2021 - Turning point for the EU and EU Criminal Law?

Published date01 December 2021
Date01 December 2021
New Journal of European Criminal Law
2021, Vol. 12(4) 505507
© The Author(s) 2021
Article reuse guidelines:
DOI: 10.1177/20322844211061548
2021 - Turning point for the EU
and EU Criminal Law?
EPPO, rule of law, procedural safeguards, brexit, federal union
If I were to use a word to describe 2021, I would probably use uncertainty. The pandemic is likely
the main cause for this - possibly too subjective - feeling. But beyond the pandemic, a few further
events aggravate this sense of uncertainty when looking from the prism of an EU criminal lawyer.
2021 was the year in which the transitional period following Brexit expired and the new legal
framework governing the relations between the EU and the UK entered into force
. Other than the
fuzziness of some legal provisions governing this special relation (and some doubts raised about the
jurisdiction of the EU in relation to an agreement with a now third-state regarding cooperation in
criminal matters), the uncertainty of the practical implications of the UKs loss of membership to
a federal Union somehow gives me both as a practitioner and as an academic a sense of ambiguity.While
in a way opening the doors to our imagination and creative capacity, in another way it leaves our clients
and their lives on hold. It also creates a sense of insecurity and uncertainty for EU citizens as to whether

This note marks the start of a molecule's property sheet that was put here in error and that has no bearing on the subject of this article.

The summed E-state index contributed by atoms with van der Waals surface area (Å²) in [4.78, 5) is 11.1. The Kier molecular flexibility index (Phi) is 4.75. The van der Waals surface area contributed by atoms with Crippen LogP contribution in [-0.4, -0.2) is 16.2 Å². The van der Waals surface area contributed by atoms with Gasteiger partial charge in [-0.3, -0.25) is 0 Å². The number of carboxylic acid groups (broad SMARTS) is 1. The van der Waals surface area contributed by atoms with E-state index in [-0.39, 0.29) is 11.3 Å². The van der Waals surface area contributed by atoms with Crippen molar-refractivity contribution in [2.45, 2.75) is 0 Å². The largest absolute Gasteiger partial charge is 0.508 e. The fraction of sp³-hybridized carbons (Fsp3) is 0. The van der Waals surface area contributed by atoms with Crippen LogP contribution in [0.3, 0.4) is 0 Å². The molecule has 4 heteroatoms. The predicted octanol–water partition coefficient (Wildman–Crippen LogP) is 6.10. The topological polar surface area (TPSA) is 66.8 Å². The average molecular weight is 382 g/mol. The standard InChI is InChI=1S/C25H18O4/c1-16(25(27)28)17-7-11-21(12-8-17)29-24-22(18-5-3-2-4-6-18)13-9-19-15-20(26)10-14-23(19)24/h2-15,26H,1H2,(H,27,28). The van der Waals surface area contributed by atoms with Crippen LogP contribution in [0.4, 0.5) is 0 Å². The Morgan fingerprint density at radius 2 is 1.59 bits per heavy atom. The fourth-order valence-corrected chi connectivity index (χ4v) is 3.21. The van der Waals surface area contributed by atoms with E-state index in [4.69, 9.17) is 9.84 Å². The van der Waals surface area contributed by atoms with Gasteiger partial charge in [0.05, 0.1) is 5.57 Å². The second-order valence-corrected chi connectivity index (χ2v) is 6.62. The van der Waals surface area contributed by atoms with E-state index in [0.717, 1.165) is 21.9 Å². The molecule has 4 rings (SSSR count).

after all this project of a perennial and solidary Union is nothing more than an unfulllable aspiration.
2021 was also the year in which the European Public ProsecutorsOfce (EPPO) nally entered
operations. As an EU citizen, I am enthusiastic to see an institution come to light, which implements
a further step in this ever-closer union of Europeans. I see it as paramount that the EPPO establishes
itself as a strong, fair and reputable European institution. A symbol of the rule of law, justice and
transparency inthe EU. However, I fear that the legal framework adopted following difcult political
negotiationsand pragmatic consensus is not sufcientto reach this ultimate purpose, having remained
short of creating a fully-edged European body. Indeed, as an EU criminal lawyer and practitioner,
reading the EPPO Regulation
Ind myself again in a room full of fuzziness and uncertainty.
For example, in the realm of defence rights, I am concerned to see beautiful forms of words or
proclamations of principles, such as: the activities of the EPPO shall be carried out in full
1. Trade andCooperation Agreement betweenthe European Union and the European AtomicEnergy Community,of the one
part, and the UnitedKingdom of Great Britain and NorthernIreland, of the other part, [2021] OJ L 149/10,< https://eur-lex.
3ATOC> accessed04 November 2021. Also, see MitsilegasV. Anewspecialrelationshipora damage limitation exercise?
EUUK criminal justice cooperation after Brexit(2021) 12 (2) New Journal of European Criminal Law 105
2. Council Regulation (EU) 2017/1939 of 12 October 2017 implementing enhanced cooperation on the establishment of the
European Public ProsecutorsOfce (the EPPO).

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